Palma de Mallorca
In order to deal with over-tourism and disorderly tourists, Spain has been coming up with various new rules | Photo: AFP / JAIME REINA

A massive warning over a hefty £8,000 fine has been issued to travellers who are heading to Spain in the coming days. Visitors could cost their friends or relatives in Spain a lot of money if they stay at their home without an invitation.

Following the UK's exit from the European Union (EU), British travellers should be aware of a Spanish rule stating people who do not hold an EU passport will have to show proof of accommodation for their entire stay when on vacation as a tourist for 90 days or less.

There is never an issue over receiving proof of their stay if a traveller makes a reservation in a hotel or hostel. However, it may get tricky if they stay at a relative or friend's house. In this case, a traveller in Spain needs a "letter of invitation" or "carta de invitacion" from their relative or friend who will be hosting them in the country.

If a traveller reaches Spain without proof of accommodation, they will have to pay a fine. And if they do not have the letter of invitation, their hosts could be slapped with a fine of £8,000, according to Express.

Travellers from outside of the EU, including from the UK, US, and most Latin American countries, who do not need a visa to enter Spain, need a letter of invitation. A person won't need the letter until they reach customs in Spain, and by this point, it will be very difficult to arrange for it.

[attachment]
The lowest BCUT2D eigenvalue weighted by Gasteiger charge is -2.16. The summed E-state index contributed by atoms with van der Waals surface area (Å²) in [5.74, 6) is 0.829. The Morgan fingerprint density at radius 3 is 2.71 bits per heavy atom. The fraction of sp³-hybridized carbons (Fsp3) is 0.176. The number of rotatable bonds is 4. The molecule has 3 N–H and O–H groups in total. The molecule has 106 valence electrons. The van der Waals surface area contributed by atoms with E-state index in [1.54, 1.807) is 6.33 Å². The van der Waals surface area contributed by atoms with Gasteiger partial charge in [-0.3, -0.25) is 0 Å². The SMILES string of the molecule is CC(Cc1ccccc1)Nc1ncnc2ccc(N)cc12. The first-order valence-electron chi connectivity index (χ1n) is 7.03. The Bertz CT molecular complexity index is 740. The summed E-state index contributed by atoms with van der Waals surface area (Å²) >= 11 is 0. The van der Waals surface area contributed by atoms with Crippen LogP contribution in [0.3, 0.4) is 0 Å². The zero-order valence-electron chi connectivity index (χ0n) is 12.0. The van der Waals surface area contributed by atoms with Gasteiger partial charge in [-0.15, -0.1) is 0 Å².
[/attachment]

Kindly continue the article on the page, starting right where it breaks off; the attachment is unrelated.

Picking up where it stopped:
The letter isn't just a note from the host but an official statement that has to be issued by the local police. The person who will be hosting you in Spain needs to be either a Spanish national, an EU citizen living in Spain or a non-EU citizen with legal residence. It is the host's responsibility to acquire the letter from the local police.

It has also been urged that before travelling to Spain, people must check out the Spanish Ministry of Foreign Affairs website to find out about the rules that apply to them.

Spain is one of the most visited European destinations among UK travellers, especially during the peak summer time. In order to deal with over-tourism and disorderly tourists, Spain has been coming up with various new rules and a traveller could face fines if they fail to adhere to those regulations.

One such rule was brought in place on Jan. 23, which states if a driver fails to use their turn signals correctly, they would be slapped with a fine of around £170.

Spain's party islands Majorca and Ibiza last year introduced restrictions on how much tourists can drink on all-inclusive breaks. Travellers can only drink six alcoholic drinks a day - three at lunch and three with their evening meal. The sale of alcohol in shops can happen only between 9.30 pm and 8 am and advertising party boats in some areas has also been banned.